I had the good fortune of being exposed to the Mean Genes argument over two years ago after having Dr. Burnham as a professor. With E.O. Wilson already weighing in on Mean Genes, I have no illusions what my opinion will mean to any still-skeptical amazon.com customers considering a purchase.
However, all I can say is that Mean Genes is a deeply important book and philosophy. If you compile all of the tacky self-improvement infomercials and combine them with every book on diets, relationships or money, they still don't address the basal forces that create the dysfunction in the first place. With Mean Genes, one is empowered to drop down below the self-help cacophony and begin to view and frame daily struggles in a beautifully logic, yet straightforward, humorous manner.
The book has radically enriched the quality of my life. I simply can't recommend Mean Genes highly enough.
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Format: Hardcover
Do you ever wonder why you do self destructive or illogical things? Why it is so hard to resist fatty foods, drugs or running up credit card debt? Mean Genes shows that behavior that is bad for humans in today's society of plenty, is the same behavior, refined through tens of thousands of years of evolution, which allowed our ancestors to survive and flourish as hunter-gatherers.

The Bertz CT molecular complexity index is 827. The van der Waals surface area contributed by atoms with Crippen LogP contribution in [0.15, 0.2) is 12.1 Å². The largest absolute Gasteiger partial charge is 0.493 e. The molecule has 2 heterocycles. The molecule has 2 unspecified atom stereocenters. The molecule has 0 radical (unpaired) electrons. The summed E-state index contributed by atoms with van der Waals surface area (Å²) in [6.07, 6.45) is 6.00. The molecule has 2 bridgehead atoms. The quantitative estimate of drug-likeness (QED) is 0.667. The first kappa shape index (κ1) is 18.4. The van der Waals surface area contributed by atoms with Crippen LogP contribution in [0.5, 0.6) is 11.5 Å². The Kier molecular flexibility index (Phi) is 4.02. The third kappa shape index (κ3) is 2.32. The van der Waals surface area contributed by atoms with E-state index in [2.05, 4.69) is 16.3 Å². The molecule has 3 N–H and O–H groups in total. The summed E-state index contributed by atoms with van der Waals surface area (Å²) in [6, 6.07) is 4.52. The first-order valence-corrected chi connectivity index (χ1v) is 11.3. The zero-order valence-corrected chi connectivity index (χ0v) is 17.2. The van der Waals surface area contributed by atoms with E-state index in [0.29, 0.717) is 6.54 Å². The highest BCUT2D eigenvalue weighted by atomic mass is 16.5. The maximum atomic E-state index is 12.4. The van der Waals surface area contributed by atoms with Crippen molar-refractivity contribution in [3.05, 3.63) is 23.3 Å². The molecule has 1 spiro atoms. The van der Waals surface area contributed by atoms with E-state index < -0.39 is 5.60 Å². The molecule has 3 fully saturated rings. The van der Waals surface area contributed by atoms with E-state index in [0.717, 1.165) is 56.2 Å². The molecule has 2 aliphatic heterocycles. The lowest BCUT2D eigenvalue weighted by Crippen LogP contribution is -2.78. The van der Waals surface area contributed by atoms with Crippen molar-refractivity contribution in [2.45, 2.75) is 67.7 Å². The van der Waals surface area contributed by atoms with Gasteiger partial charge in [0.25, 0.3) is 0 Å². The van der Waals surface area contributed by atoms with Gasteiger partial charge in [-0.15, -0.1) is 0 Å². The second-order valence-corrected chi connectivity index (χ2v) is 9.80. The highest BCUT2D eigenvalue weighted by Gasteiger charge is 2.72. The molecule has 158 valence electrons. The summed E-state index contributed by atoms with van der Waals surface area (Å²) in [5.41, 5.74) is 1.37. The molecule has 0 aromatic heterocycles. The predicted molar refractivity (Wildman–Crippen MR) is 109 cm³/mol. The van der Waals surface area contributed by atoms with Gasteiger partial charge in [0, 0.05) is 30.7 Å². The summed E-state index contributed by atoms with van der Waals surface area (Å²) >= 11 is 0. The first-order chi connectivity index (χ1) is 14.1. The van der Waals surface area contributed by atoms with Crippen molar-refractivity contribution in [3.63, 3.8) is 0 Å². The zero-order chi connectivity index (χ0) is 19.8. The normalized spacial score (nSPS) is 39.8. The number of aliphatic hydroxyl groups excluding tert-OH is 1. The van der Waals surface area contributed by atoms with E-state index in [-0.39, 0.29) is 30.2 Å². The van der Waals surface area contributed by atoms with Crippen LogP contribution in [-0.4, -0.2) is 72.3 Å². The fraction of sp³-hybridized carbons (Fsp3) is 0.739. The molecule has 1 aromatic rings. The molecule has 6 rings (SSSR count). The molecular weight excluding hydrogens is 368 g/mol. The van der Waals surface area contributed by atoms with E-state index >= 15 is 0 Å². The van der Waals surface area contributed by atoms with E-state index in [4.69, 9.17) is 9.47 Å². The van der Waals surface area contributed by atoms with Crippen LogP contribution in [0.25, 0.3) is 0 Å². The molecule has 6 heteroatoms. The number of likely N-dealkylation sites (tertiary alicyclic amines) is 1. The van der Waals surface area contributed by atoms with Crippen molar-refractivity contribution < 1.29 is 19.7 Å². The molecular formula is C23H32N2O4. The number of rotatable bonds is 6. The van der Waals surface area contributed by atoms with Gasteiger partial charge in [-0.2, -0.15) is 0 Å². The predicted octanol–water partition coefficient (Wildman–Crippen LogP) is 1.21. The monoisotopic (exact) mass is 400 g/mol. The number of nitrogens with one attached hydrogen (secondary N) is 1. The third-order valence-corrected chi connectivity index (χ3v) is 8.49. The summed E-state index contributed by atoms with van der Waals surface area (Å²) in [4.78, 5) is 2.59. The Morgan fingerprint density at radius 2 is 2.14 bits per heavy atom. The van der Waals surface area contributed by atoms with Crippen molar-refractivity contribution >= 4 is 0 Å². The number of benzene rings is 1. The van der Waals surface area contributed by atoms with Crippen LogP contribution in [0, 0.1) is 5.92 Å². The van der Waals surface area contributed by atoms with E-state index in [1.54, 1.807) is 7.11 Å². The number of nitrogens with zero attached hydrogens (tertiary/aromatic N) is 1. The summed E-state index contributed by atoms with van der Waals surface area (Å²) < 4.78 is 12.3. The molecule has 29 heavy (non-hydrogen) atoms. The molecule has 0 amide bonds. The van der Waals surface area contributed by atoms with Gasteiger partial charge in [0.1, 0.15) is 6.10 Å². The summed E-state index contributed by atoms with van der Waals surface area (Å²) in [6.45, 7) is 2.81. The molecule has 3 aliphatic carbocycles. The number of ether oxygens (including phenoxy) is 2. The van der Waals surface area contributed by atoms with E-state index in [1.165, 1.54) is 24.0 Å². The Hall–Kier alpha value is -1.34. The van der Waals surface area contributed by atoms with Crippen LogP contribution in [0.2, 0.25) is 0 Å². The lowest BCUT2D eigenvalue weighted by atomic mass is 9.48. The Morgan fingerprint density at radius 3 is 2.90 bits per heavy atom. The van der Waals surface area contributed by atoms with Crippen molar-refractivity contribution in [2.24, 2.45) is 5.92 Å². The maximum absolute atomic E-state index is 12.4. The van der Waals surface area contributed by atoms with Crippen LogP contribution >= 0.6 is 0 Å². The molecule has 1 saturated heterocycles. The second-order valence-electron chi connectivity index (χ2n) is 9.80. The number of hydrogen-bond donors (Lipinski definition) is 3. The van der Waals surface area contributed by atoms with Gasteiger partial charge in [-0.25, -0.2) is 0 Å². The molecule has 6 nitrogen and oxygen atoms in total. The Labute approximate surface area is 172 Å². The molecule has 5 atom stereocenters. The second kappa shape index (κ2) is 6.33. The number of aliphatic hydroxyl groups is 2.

This book is filled with interesting and amusing studies done with animals, primitive cultures and modern humans that demonstrate that people haven't evolved much in the past 5000 years. But all is not lost. Burnham and Phelan point out that humans, unlike other species, have a capacity for self-control, and more importantly the intelligence to combat our destructive instincts and biology. And while they don't place much hope in an individual's will power, the authors offer creative ways to restrain our genetic desires.
Mean Genes is an intelligent, fast reading and totally enjoyable book that makes us look at ourselves as the product of the 'survival of the fittest', and helps us deal with that in today's world.
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By A Customer on September 25, 2000
Format: Hardcover
Mean Genes does three things very well: it teaches you to control yourself, it educates you about evolutionary biology, and it makes you laugh.
For the uninitiated, the basic premise of evolutionary biology is that all human behavior is driven by genetic traits, traits that are incredibly well-adapted -- for the desert humans evolved in 250,000 years ago.
Burnham and Phelan take the human-as-cavemen-unadapted-to-the-modern-world view and illustrate why many of our common weaknesses are actually based on behaviors that were quite useful a quarter of a million years ago.